Still, the organization's ultimate architect, Lou Lamiorello, has his work cut out for him. Kovalchuk is the lone forward who is signed to play beyond 2013-14, while just four others -- the club's entire fourth line of Ryan Carter, Steve Bernier, and Stephen Gionta, as well as tough guy Krys Barch -- are the only other forwards signed for the 2013-14 season.
The club's crease will have a familiar look to it as free agents Martin Brodeur and Johan Hedberg each re-signed two year deals to remain as the team's devilish duo.
Though he wasn't as dominating as several years ago Brodeur, the all-time winningest goaltender with 646 victories, bounced back from a subpar 2010-11 season to record 31 wins last year. There's no reason to believe he won't be able to log close to 60 games again this season, and Hedberg provides excellent backup when Brodeur requires a rest.
The Swedish-native posted a stellar 17-7-2 mark last season, with 2.23 goals-against average and a .918 save percentage.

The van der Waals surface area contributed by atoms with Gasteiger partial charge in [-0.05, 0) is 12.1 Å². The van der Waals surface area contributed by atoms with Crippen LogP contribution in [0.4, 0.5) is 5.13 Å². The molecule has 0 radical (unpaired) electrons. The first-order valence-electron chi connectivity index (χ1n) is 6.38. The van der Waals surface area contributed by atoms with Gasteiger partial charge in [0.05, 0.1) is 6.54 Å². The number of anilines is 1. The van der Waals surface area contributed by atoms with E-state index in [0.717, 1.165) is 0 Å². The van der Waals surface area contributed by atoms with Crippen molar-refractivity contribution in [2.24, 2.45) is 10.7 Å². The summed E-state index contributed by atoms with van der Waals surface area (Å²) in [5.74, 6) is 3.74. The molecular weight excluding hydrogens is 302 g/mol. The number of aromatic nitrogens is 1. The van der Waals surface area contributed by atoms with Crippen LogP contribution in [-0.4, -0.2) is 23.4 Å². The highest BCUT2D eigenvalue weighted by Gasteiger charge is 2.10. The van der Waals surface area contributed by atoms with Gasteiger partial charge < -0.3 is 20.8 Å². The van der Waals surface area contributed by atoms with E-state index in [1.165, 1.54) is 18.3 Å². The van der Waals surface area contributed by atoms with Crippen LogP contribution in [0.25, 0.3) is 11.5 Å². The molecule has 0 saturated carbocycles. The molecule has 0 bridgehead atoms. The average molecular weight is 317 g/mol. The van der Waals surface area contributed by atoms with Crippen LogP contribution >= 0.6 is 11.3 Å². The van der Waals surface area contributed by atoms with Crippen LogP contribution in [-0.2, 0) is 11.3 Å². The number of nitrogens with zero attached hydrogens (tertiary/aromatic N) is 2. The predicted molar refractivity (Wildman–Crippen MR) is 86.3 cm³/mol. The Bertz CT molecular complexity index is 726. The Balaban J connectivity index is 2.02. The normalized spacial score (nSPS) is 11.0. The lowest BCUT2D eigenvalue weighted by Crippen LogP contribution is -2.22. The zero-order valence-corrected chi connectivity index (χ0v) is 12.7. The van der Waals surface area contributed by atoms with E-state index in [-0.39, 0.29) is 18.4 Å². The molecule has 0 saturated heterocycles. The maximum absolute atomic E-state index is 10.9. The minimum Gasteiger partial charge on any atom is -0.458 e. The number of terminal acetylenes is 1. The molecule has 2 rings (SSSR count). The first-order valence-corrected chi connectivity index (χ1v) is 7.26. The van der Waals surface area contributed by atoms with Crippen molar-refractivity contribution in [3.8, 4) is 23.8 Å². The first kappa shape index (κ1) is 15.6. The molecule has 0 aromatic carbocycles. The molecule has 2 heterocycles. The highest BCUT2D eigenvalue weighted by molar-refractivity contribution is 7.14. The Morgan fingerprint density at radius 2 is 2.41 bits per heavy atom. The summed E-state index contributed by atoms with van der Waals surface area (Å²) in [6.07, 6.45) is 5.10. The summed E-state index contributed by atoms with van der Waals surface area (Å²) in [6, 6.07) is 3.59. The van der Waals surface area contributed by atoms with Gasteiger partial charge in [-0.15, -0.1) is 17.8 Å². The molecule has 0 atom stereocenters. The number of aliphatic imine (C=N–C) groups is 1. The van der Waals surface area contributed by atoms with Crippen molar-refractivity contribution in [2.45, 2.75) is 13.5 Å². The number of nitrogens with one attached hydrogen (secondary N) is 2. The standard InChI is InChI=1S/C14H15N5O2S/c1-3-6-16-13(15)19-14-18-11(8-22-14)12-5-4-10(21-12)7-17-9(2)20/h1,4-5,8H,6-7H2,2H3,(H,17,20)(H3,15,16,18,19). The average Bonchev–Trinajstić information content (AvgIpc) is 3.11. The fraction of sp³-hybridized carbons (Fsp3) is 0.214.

Still, age may end up being a concern for the club over the long haul of a full regular season (if there is a complete regular season, that is), as Brodeur is already 40 years old and Hedberg will hit the 40 mark next spring.
As a matter of fact, the remaining Devils who were so crucial to the success of winning three Stanley Cups in a decade-long stretch are getting long in the tooth. Elias, New Jersey's all-time franchise leader in every important offensive category, turns 37 before the playoffs begin. If the club decides to re-sign him, UFA Sykora will be 36 in November.
But the revamping of the blue line over the past couple of years has been a key for the Devils continued good fortune. Gone are the days of Scott Stevens, Scott Niedermayer, and Ken Daneyko, but the corps assembled by Lamoriello has gelled nicely in a short time.
Physical defensive defenseman Anton Volchenkov was brought in as a free agent during the summer of 2010, and has become the Devils top shutdown guy.
Two-way defender Marek Zidlicky was acquired just before the trade deadline from the Minnesota Wild when he was unhappy with his role on the team. His offensive flair was welcomed for a team struggling to generate any kind of scoring opportunities from the blue line, and that continued throughout the playoffs. The 35-year-old Zidlicky has one year remaining on his contract, and if he continues to have a positive impact on the club in the upcoming season, it's likely talk regarding a possible extension will commence sometime after the New Year.